NOAA/CIMSS ProbSevere with a tornadic cell in Kansas/Oklahoma

April 26th, 2016
GOES-14 Visible (0.63 µm) Imagery, 26 April 2016. An orphan anvil is indicated by the Green Arrow at the start of the animation (click to play animation)

GOES-14 Visible (0.63 µm) Imagery, 26 April 2016. An orphan anvil is indicated by the Green Arrow at the start of the animation (click to play animation)

April 26 2016 was a day of well-anticipated severe weather (even a week out!) over the central and southern Plains, with a Moderate Risk of Severe Weather predicted for parts of Nebraska, Kansas, Oklahoma and Texas. The GOES-14 visible animation, above, shows the development of strong thunderstorms in north-central Oklahoma that propagated into south central Kansas, producing hail around 2000 UTC. Note the presence of an orphan anvil just downstream of the developing convection (to the south of the Green Arrow) at the beginning of the GOES-14 SRSO-R animation (that unfortunately has a 15-minute data gap starting at 1900 UTC).

How did the NOAA/CIMSS ProbSevere product perform with this severe cell? ProbSevere provides a probabilistic estimate of whether a cell will produce severe weather within the next 60 minutes. The animation below shows the quick development of the radar feature that became the hail producer. The Satellite Growth of this particular storm was not observed to be strong. Moderate satellite growth and weak glaciation was diagnosed. However, ProbSevere values became very large because of the environment in which the cell developed, because of the presence of large MRMS MESH observations, and active lightning. ProbSevere exceeded a 50% threshold at 1912 UTC, 6 minutes before the Severe Thunderstorm Warning was issued.  The Table at the bottom shows the ProbSevere components as a function of time.

According to SPC storm reports, the cell produced a brief rope tornado at 2058 UTC in far southern Kansas. This storm was blogged about at the Hazardous Weather Testbed. Click here and here for blog posts on the environmental instability.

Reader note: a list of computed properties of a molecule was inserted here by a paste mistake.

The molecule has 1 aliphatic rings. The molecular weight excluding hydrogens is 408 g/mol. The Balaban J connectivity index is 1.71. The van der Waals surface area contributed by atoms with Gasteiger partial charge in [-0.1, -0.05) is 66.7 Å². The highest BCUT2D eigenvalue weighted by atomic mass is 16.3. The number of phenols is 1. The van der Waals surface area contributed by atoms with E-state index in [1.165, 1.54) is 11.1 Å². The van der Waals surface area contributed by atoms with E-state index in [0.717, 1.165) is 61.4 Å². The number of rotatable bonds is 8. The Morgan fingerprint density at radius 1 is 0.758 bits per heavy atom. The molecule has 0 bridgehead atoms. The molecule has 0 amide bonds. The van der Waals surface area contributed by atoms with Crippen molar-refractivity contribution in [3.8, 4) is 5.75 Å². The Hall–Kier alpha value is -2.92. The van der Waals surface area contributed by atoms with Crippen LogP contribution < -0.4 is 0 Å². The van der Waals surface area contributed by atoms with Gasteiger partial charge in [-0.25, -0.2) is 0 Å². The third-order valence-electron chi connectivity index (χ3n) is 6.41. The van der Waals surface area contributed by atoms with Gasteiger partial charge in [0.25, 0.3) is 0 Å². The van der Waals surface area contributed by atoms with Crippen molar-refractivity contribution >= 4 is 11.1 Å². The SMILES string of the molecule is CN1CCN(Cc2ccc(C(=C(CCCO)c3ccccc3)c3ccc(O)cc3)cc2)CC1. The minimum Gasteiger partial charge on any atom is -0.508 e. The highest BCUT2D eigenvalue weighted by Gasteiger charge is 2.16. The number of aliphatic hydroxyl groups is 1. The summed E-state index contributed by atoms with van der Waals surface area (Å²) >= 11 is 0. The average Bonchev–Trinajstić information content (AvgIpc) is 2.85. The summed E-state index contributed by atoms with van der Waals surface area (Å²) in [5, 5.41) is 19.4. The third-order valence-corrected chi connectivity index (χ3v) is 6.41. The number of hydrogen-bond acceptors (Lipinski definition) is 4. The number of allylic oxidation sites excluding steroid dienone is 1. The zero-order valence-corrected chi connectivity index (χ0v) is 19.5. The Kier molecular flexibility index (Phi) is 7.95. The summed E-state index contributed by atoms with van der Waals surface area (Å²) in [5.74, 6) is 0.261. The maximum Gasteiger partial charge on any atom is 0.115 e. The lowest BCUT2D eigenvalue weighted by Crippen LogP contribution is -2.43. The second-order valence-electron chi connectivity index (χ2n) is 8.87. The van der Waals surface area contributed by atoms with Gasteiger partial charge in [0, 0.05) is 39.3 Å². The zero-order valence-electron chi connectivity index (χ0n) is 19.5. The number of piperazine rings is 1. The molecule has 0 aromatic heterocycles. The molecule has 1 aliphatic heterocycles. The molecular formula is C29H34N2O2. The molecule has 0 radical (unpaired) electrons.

NOAA/CIMSS ProbSevere Output, 1824-1946 UTC on 26 April 2016 (click to play animation)

NOAA/CIMSS ProbSevere Output, 1824-1946 UTC on 26 April 2016 (click to play animation)

A zoomed-in animation of the Visible Imagery shows the orphan anvil developing around 1740 UTC. (A rocking animation is here).

GOES-14 Visible (0.63 µm) Imagery, 26 April 2016. The orphan anvil is indicated by the Cyan Arrows through the animation (click to play animation)

GOES-14 Visible (0.63 µm) Imagery, 26 April 2016. The orphan anvil is indicated by the Cyan Arrows through the animation (click to play animation)

 

Time (UTC) ProbSevere MUCAPE Env. Bulk Shear MRMS MESH (Inches) Satellite Growth Satellite Glaciation # Flashes
1854
1858 20% 4739 41.9 0.29 1.9% (Moderate) 0.02 (Weak) 0
1900 29% 4702 41.8 0.45 1.9% (Moderate) 0.02 (Weak) 0
1908 34% 4640 40.9 0.54 1.9% (Moderate) 0.02 (Weak) 5
1910 47% 4628 40.7 0.65 1.9% (Moderate) 0.02 (Weak) 13
1912 59% 4623 40.4 0.65 1.9% (Moderate) 0.02 (Weak) 24
1914 58% 4619 40.1 0.65 1.9% (Moderate) 0.02 (Weak) 24
1916 58% 4614 39.8 0.65 1.9% (Moderate) 0.02 (Weak) 24
1918 54% 4614 39.8 0.60 1.9% (Moderate) 0.02 (Weak) 24
1920 60% 4592 39.4 0.74 1.9% (Moderate) 0.02 (Weak) 20
1922 65% 4591 39.1 0.80 1.9% (Moderate) 0.02 (Weak) 20
1924 73% 4591 39.1 0.80 1.9% (Moderate) 0.02 (Weak) 25
1926 75% 4572 38.8 0.84 1.9% (Moderate) 0.02 (Weak) 26
1928 88% 4578 38.7 1.01 1.9% (Moderate) 0.02 (Weak) 31
1930 89% 4578 38.7 1.01 1.9% (Moderate) 0.02 (Weak) 36
1932 97% 4580 38.6 1.24 1.9% (Moderate) 0.02 (Weak) 49
1934 97% 4560 38.3 1.24 1.9% (Moderate) 0.02 (Weak) 58
1936 97% 4544 38.1 1.24 1.9% (Moderate) 0.02 (Weak) 58
1938 97% 4543 38.0 1.24 1.9% (Moderate) 0.02 (Weak) 58
1940 97% 4540 37.8 1.26 1.9% (Moderate) 0.02 (Weak) 58
1942 98% 4528 37.7 1.53 1.9% (Moderate) 0.02 (Weak) 56
1944 99% 4516 37.5 1.71 1.9% (Moderate) 0.02 (Weak) 56
1946 99% 4507 37.4 1.71 1.9% (Moderate) 0.02 (Weak) 56

 

GOES-14 SRSO-R: occluded low pressure in the Upper Midwest

April 21st, 2016